Chris Coleman wants his Wales players to stay hungry and try to advance in Friday’s quarter-final against Belgium, rather than merely being satisfied with being the last home nation still involved at Euro 2016.
“I’ve heard it said that Wales can’t lose whatever happens, but that’s not the way we are looking at it,” the manager said. “We see this as another big test, a huge challenge in a line of challenges that we have already met. The pressure is on us to keep performing, and that’s what we want to do, because you have to put this down as the biggest game our country has been involved in, which is a great place to be.
“I don’t mean any disrespect to the team that reached the World Cup quarter-final in 1958 by that, but no one knew about that tournament – we’ve all heard the stories about the players coming home and being asked where they had been. Things are a little bit different now, we are where we are and we have earned it. We might be under pressure against a top team like Belgium but it’s fantastic pressure to have.”
Belgium were reinstalled among the tournament favourites after their handsome round-of-16 victory against Hungary, though they have a few defensive problems going into the game in Lille. Already missing Thomas Vermaelen through suspension, Marc Wilmots lost another key defender the day before the game when Tottenham Hotspur’s Jan Vertonghen twisted an ankle in training. Initial reports suggested he might be out for four months; Wilmots believes he might be back in half that time, though clearly his tournament is over.
“That will be a big loss for Belgium, though I imagine they have other high‑quality replacements to come in,” Coleman said. “Vertonghen is a very good player, though I don’t want to spend too much time wondering about Belgium’s side. No disrespect to our opponents but we never look past ourselves.”
Wilmots was able to confirm that Vertonghen tore two of his three ankle ligaments in an accident at the end of training, and will probably be replaced by Jordan Lukaku. “It is a tricky situation, with Vermaelen out and Vincent Kompany not with us, but I have no doubts about the quality of my replacements,” the Belgium manager said. “We must try and win with the weapons at our disposal.”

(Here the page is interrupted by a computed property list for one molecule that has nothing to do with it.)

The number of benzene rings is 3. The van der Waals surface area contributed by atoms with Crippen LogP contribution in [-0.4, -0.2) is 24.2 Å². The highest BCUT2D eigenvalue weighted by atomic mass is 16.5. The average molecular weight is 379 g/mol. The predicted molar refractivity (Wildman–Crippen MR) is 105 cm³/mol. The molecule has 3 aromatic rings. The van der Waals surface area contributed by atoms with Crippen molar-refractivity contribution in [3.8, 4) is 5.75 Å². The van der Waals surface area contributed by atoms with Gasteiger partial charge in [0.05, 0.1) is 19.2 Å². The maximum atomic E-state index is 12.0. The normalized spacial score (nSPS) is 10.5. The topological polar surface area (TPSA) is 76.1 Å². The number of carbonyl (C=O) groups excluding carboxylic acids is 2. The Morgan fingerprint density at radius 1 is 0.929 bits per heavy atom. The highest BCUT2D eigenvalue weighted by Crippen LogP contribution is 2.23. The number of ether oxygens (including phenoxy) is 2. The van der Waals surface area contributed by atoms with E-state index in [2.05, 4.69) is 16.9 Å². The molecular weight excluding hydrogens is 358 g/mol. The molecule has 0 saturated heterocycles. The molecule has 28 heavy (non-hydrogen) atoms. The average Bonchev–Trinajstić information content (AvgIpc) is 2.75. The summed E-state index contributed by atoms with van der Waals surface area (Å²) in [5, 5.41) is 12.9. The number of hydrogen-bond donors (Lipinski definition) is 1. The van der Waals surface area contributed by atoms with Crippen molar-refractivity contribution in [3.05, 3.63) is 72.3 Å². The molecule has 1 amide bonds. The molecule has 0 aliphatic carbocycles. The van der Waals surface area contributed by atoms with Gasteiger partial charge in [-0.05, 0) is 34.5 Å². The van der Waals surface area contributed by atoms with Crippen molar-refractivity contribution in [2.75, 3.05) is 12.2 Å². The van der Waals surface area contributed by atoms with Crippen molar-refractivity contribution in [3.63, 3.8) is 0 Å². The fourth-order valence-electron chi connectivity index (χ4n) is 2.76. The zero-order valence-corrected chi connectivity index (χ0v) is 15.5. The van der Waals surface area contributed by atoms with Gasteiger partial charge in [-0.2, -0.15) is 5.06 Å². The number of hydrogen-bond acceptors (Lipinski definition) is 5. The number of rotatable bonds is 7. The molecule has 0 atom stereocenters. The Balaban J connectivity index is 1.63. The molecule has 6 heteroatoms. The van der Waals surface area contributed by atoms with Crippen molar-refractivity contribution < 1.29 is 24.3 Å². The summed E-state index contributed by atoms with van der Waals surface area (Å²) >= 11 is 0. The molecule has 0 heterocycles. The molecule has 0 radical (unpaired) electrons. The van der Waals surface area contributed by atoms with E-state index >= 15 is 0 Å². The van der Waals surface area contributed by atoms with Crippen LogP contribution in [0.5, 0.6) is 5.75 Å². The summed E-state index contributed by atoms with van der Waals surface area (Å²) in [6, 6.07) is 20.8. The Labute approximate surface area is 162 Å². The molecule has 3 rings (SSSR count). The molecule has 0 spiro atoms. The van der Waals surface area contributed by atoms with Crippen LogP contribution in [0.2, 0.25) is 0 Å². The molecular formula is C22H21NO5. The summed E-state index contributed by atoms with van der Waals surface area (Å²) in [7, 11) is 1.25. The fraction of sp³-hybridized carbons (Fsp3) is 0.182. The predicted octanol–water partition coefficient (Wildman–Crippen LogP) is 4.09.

Wales have a good record against Belgium, having met them in qualifying and secured a draw in Brussels followed by a famous victory in Cardiff, though Coleman would rather make history than rely on it. “What I’ll be telling my players is that the games we’ve had in the past count for nothing, it’s all about the next game,” he said. “This is a quarter‑final, we are in the knockout stage. It’s an isolated game, there will be no second chances, no taking a draw or fighting another day. At the end of the night one team will be going home, and we don’t want it to be us. We’ve got to be at our best to max out the game, and that’s what the boys keep doing.”
Ashley Williams appears to have won his fitness battle and is set to play after overcoming the shoulder injury he picked up against Northern Ireland, when his refusal to come off the pitch exemplified both his own indomitable style and the celebrated team spirit within the Wales camp. “It’s all true, we are a band of brothers,” Williams said. “The togetherness we have comes from the tough times we have known – we have grown up together. I heard Chris Gunter say we were unbreakable the other day and that’s exactly what it is. We have all been through so much.”
Coleman can also vouch for that. After taking over the Wales job in difficult circumstances following the death of Gary Speed, he became the first Wales manager to lose his first five matches.
He considered quitting after a 6-1 defeat in Serbia as Wales failed to qualify for the World Cup in Brazil, but stayed on and eventually saw a turnaround in results that ultimately led to Wales reaching a tournament for the first time since 1958. “This campaign has been a success, but we have all known some tough times not too long ago,” he said. “We have had dark days and huge disappointments, and that’s when you find out about the people around you. That’s when you judge people, not on the sunshiny days, and that’s where you get your team spirit from. It comes from standing up for yourself in adversity, from fighting on and refusing to give in.
“Team spirit can only come from events on the pitch – that’s where you see players standing up for each other. If it comes from anywhere else it’s false if you ask me. That’s why I am happy to have Ashley as my captain. I’m old-fashioned enough to believe that a team needs a leader, that you need a strong character to lead a strong dressing room, and Ashley has never let me down.”
There is mutual respect between the two teams, having met so often in the past. “We always seem to struggle to score against Wales, they have a big defensive block at the back and a superstar up front,” Eden Hazard said.
Coleman said: “They know us, we know them. They have imagination, pace and power, and quite rightly people see them as an offensive team, a side that likes to attack. We are seen as defensive, though the facts don’t actually back that up. Belgium have scored eight goals so far in this tournament, we have scored seven, so there’s not that much between us.”Wales (3-5-2, probable): Hennessey; Chester, Williams, Davies; Gunter, Allen, Ledley, Ramsey, Taylor; Bale, Robson-Kanu.
Belgium (4-2-3-1, probable): Courtois; Meunier, Denayer, Aldeweireld, J Lukaku; Nainggolan, Witsel; Hazard, De Bruyne, Mertens; R Lukaku.
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